You can do all the dieting in the world, but if there is something else going on which is causing the body to be out of balance or causing the weight to pile on, then dieting simply won’t work.
Many people don’t think to investigate whether there is a physical health issue causing the weight gain. Metabolic or hormone dysfunction are two imbalances which may lead to weight gain, and/or the inability to lose weight.
Reproductive hormone imbalances, or health problems such as adrenal or thyroid dysfunction, insulin resistance, as well as conditions such as PCOS, can all dramatically impact weight loss.
Another factor to consider with weight loss is the issue of emotional eating. Patterns around emotional eating or binge eating need to be addressed, and as women these emotional patterns come up time and time again and can be difficult to break. It’s easy to fall back on food (or alcohol) when we are feeling upset or anxious.
Many women also find that in the week leading up to their menstrual cycle, there is an increased reliance on this type of emotional eating or ‘comfort eating’ to satisfying cravings and process uneasy feelings. We can try to be extra mindful of our food choices around this time of the month, and a good work-around is by preparing snacks so they’re ready to go. There are some healthier snack choices and treats which we can pre-prepare, and if they’re already ready then we are less likely to just grab that processed sugary carb load that we want for an immediate hit of energy.
Stress is also a significant contributor to weight gain. The reason for this is that cortisol triggers insulin resistance. This means that your weight is affected through increased sugar in your blood which is not utilised. As a result, this imbalance in blood sugar levels causes cravings and particularly for carbs, as our body still craves more energy but becomes ‘resistant’ to the sugars consumed which just circulate.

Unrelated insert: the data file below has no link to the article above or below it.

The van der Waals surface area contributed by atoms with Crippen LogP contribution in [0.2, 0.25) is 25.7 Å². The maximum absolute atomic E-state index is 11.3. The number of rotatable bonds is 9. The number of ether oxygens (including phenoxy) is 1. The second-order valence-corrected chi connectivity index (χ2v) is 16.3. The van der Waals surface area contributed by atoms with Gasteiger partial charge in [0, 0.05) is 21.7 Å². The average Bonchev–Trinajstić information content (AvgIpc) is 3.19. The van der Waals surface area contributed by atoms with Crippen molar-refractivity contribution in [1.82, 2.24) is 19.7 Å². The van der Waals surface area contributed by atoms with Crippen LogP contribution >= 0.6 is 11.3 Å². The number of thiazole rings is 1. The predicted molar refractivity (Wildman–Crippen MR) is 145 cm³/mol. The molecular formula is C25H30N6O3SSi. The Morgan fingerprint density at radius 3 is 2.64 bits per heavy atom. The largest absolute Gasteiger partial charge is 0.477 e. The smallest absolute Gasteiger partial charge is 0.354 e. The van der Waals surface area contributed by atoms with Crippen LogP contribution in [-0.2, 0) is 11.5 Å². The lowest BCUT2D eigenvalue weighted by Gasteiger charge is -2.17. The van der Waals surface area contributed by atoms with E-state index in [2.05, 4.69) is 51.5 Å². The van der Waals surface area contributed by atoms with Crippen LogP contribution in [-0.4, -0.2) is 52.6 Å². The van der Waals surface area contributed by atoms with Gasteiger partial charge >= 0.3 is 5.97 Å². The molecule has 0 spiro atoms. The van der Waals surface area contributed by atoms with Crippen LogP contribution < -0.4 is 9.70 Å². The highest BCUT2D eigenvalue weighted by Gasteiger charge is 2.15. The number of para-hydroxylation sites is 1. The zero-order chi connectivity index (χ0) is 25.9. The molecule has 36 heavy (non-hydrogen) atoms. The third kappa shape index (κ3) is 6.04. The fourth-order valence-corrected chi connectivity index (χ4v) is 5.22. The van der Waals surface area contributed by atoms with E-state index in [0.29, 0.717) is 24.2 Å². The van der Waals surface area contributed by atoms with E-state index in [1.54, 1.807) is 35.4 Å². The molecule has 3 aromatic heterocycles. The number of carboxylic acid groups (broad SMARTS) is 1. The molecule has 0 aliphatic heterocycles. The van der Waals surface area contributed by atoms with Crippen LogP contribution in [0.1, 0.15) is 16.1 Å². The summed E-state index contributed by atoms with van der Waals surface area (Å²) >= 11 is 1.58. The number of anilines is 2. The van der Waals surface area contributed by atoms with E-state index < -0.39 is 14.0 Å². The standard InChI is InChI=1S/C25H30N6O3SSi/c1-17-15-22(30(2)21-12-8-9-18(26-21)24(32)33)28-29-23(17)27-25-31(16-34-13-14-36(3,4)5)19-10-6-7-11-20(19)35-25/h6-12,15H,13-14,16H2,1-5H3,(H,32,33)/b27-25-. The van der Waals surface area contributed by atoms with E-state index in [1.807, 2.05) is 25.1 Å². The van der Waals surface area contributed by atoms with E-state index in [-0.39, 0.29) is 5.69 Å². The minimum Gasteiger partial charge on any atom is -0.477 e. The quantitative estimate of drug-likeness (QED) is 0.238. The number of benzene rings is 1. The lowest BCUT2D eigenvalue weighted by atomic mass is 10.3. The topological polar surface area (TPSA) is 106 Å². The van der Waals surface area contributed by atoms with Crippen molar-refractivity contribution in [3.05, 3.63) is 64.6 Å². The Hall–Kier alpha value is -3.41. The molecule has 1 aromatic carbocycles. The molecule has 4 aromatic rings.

Sleep also impacts weight gain, because it’s crucial for the release of human growth hormone and leptin which are required for appetite control. Sleep deprivation also tends to cause us to crave carbs in order to boost our serotonin and get the energy we need, but when consuming these type of foods then we inevitably get the crash and low afterwards.
General tips for weight loss:
Smaller portion sizes are important. You must burn more calories than you intake. Try cutting back on your portion size and particularly in the evening when your stomach acid is at its lowest. Aim to lose up to 500g per week, which is easier to sustain in the long term.
Don’t skip meals
When you skip meals, your body get confused! Then the next time you eat, it stores calories ready for the next starvation period. This approach also causes unstable blood sugar levels.
Lay off the carbohydrates, but don’t skip them altogether
It’s true that carbohydrates can increase weight if eaten out of balance with other macronutrients, but they are an important part of the diet. Take a look over your plate and ensure that at least half is filled with vegetables, add protein about the size of your fist, and a small serving of grains. Try to include more wholegrains, ie any grain that is not white. In the evenings you may want to leave the grains, as long as you have consumed at least one serve of grains in your day. The important thing to remember is to completely avoid packaged and processed food. When losing weight, food consumed should be nutrient-dense.
Increase plant foods